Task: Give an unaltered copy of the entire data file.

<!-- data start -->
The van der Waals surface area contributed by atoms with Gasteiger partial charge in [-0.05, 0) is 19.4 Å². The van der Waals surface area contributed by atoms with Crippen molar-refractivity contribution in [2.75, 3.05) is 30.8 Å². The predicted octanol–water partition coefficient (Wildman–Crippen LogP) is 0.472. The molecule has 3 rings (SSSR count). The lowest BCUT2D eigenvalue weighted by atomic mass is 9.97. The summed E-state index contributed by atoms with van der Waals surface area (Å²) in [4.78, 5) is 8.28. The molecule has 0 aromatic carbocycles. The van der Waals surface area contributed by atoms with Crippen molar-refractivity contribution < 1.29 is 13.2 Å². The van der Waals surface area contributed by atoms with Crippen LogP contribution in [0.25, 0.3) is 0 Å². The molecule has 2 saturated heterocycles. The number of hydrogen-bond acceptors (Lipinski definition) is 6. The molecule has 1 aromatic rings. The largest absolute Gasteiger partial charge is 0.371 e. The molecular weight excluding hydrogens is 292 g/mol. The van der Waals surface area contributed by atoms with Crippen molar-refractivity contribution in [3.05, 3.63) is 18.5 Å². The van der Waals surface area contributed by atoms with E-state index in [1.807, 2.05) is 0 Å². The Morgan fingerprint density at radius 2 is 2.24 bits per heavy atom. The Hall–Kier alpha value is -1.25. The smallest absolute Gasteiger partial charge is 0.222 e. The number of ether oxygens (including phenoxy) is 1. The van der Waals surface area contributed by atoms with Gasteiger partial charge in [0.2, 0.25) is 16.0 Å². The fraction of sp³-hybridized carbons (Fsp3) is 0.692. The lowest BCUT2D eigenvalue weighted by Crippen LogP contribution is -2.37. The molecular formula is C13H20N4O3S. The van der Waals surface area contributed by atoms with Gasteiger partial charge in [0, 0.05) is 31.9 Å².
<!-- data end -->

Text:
The van der Waals surface area contributed by atoms with Gasteiger partial charge in [-0.05, 0) is 19.4 Å². The van der Waals surface area contributed by atoms with Crippen molar-refractivity contribution in [2.75, 3.05) is 30.8 Å². The predicted octanol–water partition coefficient (Wildman–Crippen LogP) is 0.472. The molecule has 3 rings (SSSR count). The lowest BCUT2D eigenvalue weighted by atomic mass is 9.97. The summed E-state index contributed by atoms with van der Waals surface area (Å²) in [4.78, 5) is 8.28. The molecule has 0 aromatic carbocycles. The van der Waals surface area contributed by atoms with Crippen molar-refractivity contribution < 1.29 is 13.2 Å². The van der Waals surface area contributed by atoms with Crippen LogP contribution in [0.25, 0.3) is 0 Å². The molecule has 2 saturated heterocycles. The number of hydrogen-bond acceptors (Lipinski definition) is 6. The molecule has 1 aromatic rings. The largest absolute Gasteiger partial charge is 0.371 e. The molecular weight excluding hydrogens is 292 g/mol. The van der Waals surface area contributed by atoms with Crippen molar-refractivity contribution in [3.05, 3.63) is 18.5 Å². The van der Waals surface area contributed by atoms with E-state index in [1.807, 2.05) is 0 Å². The Morgan fingerprint density at radius 2 is 2.24 bits per heavy atom. The Hall–Kier alpha value is -1.25. The smallest absolute Gasteiger partial charge is 0.222 e. The number of ether oxygens (including phenoxy) is 1. The van der Waals surface area contributed by atoms with Gasteiger partial charge in [0.2, 0.25) is 16.0 Å². The fraction of sp³-hybridized carbons (Fsp3) is 0.692. The lowest BCUT2D eigenvalue weighted by Crippen LogP contribution is -2.37. The molecular formula is C13H20N4O3S. The van der Waals surface area contributed by atoms with Gasteiger partial charge in [0, 0.05) is 31.9 Å².